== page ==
Conducting a pilot trial is important in preparing for, and justifying investment in, the ensuing larger trial. Pilot trials using the same design and methods as the subsequent main trial are ethically and financially advantageous especially when pilot and main trial data can be pooled. For explanatory trials in which internal validity is paramount, there is little room for variation of methods between the pilot and main trial. For pragmatic trials, where generalisability or external validity is key, greater flexibility is written into trial protocols to allow for ‘real life’ variation in procedures. We describe the development of a checklist for use in decision-making on whether pilot data can be carried forward to the main trial dataset without compromising trial integrity. We illustrate the use of the checklist using a pragmatic trial of psychosocial interventions for family carers of people with dementia as a case study.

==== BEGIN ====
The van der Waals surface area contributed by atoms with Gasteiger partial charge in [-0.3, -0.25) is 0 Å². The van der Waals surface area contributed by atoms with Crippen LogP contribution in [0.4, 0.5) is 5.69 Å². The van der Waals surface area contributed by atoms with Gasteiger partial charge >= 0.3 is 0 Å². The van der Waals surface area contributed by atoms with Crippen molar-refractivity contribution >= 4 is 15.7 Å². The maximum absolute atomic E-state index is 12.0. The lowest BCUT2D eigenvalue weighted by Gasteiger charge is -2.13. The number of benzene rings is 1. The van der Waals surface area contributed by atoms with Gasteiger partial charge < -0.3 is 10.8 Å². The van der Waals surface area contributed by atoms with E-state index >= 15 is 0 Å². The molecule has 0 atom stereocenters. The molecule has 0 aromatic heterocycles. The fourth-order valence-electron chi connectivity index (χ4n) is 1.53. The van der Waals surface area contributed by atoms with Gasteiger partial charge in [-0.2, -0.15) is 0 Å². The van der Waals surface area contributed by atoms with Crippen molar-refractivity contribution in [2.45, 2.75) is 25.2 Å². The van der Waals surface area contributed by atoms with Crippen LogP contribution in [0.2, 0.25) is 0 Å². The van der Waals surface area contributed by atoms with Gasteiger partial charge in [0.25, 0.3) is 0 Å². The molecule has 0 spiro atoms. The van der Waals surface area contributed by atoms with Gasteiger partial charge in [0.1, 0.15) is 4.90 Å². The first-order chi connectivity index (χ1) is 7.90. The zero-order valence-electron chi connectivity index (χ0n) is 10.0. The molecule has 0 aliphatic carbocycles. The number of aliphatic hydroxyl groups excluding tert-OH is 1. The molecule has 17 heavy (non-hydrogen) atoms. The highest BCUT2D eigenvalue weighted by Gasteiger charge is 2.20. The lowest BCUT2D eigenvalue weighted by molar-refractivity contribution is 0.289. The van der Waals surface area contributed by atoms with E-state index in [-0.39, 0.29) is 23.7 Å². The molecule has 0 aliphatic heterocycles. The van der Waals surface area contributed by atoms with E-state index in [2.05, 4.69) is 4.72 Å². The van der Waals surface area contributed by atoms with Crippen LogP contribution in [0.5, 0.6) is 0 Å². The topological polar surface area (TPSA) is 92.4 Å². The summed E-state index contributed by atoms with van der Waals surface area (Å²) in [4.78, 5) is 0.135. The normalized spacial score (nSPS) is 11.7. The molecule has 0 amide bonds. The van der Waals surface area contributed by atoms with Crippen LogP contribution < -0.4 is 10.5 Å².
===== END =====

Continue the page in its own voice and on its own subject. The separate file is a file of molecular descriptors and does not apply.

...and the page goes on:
|Journal||BMC Medical Research Methodology|
|Publication status||Published - 2013|
Charlesworth, G., Burnell, K., Hoe, J., Russell, I., & Orrell, M. (2013). Acceptance Criteria for Clinical Effectiveness Pilot Trials (ACCEPT): Introducing a systematic approach for assessing pilot RCTs. BMC Medical Research Methodology, 13, .